This invention is directed to a method for recovering oil from a low permeability diatomaceous reservoir. In the practice of this invention a well or wells are drilled and completed in the diatomaceous reservoir so as to correspond with the fracture trend or orientation. The wells are then hydraulically fractured and propped so that the fractures formed by in line injection or producer wells communicate or "touch" each other. In one embodiment of the invention a single injection well and a single producer well are utilized and fractured.
In another embodiment of this invention multiple injection wells and producer wells are used so as to form a line drive configuration. In this configuration, injector wells are placed in line adjacent to one another so as to have fluid communication with fractures therein. Production wells are spaced in line on each side of and preferably parallel to the injection wells. These production wells are also fractured in a manner so as to establish fluid communication with each other via the fractures.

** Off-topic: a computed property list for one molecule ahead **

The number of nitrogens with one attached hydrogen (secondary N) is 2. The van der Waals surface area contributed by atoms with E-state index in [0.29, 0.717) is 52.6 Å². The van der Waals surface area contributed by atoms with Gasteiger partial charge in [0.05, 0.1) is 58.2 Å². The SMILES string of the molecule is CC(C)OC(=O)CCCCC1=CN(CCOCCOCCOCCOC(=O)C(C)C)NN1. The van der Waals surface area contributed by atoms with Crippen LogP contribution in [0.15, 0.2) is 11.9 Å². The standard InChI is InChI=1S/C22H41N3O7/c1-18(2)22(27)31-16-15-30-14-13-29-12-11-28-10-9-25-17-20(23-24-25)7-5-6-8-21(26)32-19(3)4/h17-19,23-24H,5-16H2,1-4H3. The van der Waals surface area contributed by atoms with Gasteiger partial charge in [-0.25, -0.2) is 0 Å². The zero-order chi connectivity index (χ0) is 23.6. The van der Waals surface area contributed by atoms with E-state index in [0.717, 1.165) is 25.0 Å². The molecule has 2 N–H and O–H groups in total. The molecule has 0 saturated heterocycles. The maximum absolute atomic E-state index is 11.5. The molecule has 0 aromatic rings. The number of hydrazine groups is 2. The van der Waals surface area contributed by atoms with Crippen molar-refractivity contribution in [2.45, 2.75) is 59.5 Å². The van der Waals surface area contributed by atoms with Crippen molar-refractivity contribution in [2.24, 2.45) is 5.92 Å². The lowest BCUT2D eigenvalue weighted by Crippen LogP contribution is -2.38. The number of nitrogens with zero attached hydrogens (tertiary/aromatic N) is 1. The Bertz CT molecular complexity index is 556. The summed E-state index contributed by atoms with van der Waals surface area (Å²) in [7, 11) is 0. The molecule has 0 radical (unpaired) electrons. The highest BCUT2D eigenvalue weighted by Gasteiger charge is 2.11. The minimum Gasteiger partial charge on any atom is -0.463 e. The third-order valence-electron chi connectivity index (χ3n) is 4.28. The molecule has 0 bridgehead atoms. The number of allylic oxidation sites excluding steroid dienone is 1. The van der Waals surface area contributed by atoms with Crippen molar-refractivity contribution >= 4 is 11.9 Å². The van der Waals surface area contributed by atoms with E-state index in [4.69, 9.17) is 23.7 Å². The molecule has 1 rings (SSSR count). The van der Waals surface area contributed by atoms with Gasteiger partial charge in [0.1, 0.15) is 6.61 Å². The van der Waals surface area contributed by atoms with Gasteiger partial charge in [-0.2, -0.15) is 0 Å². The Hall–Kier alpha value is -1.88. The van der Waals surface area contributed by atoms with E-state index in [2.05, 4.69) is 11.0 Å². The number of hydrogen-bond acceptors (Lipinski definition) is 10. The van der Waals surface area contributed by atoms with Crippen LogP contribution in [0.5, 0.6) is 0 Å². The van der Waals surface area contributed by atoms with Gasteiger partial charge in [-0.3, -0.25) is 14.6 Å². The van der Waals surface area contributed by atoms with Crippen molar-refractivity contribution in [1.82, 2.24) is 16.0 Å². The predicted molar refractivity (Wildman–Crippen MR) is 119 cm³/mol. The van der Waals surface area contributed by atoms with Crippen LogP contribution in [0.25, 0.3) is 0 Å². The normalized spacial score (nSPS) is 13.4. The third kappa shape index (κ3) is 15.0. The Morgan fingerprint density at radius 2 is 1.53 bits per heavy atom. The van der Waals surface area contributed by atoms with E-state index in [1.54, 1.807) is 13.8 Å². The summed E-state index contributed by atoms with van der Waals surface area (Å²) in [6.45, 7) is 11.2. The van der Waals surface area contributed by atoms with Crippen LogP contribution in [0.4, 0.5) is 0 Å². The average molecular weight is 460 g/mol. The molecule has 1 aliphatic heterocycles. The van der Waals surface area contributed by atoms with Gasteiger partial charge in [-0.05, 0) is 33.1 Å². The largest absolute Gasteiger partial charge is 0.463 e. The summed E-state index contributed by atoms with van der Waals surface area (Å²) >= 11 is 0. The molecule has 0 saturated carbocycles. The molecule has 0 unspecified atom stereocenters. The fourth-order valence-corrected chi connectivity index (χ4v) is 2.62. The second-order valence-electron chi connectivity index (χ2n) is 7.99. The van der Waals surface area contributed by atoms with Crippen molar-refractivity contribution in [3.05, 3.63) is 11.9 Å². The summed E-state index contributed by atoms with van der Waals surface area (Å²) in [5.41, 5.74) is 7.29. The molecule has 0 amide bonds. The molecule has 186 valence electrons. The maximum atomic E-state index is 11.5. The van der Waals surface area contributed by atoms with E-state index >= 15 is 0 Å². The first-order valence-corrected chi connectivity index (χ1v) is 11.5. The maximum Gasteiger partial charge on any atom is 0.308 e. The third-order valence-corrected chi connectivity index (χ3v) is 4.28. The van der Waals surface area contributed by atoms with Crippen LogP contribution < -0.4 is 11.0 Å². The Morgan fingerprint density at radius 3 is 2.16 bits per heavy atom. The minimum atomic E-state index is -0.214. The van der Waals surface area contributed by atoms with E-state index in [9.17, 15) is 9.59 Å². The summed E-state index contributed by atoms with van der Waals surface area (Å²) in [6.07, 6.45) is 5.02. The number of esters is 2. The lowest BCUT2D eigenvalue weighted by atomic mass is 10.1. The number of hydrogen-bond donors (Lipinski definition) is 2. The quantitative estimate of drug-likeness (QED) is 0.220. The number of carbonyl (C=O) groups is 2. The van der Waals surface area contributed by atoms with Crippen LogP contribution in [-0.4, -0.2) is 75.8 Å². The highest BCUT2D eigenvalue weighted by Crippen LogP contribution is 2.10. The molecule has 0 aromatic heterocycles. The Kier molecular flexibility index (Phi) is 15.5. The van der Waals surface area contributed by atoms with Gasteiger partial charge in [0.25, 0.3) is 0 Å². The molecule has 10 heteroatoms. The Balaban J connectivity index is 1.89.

Once the wells have been fractured and propped, chemical additives are mixed into saturated steam, water or brine and pumped into the injection wells. Alternatively, in lieu of propping the fracture with proppant, the aqueous mixture containing the chemical additives can be injected into the formation at a rate and pressure exceeding the formation fracture pressure. The water or brine may be either hot (vapor or liquid phase) or cold. The chemical additives utilized comprise wetting agents, and/or surfactants, and/or a caustic or alkali metal hydroxide such as sodium hydroxide. The mixture is pumped into the injector wells and the mixture will flow perpendicular to the fractures toward the production well or wells. As the additives flow through the diatomaceous matrix of the reservoir, they are imbibed onto the matrix mineral surfaces at the fracture faces. Imbibition of this mixture on the fracture faces (natural and induced) and within the rock matrix causes oil and water to flow from the matrix into larger open pore spaces or fractures.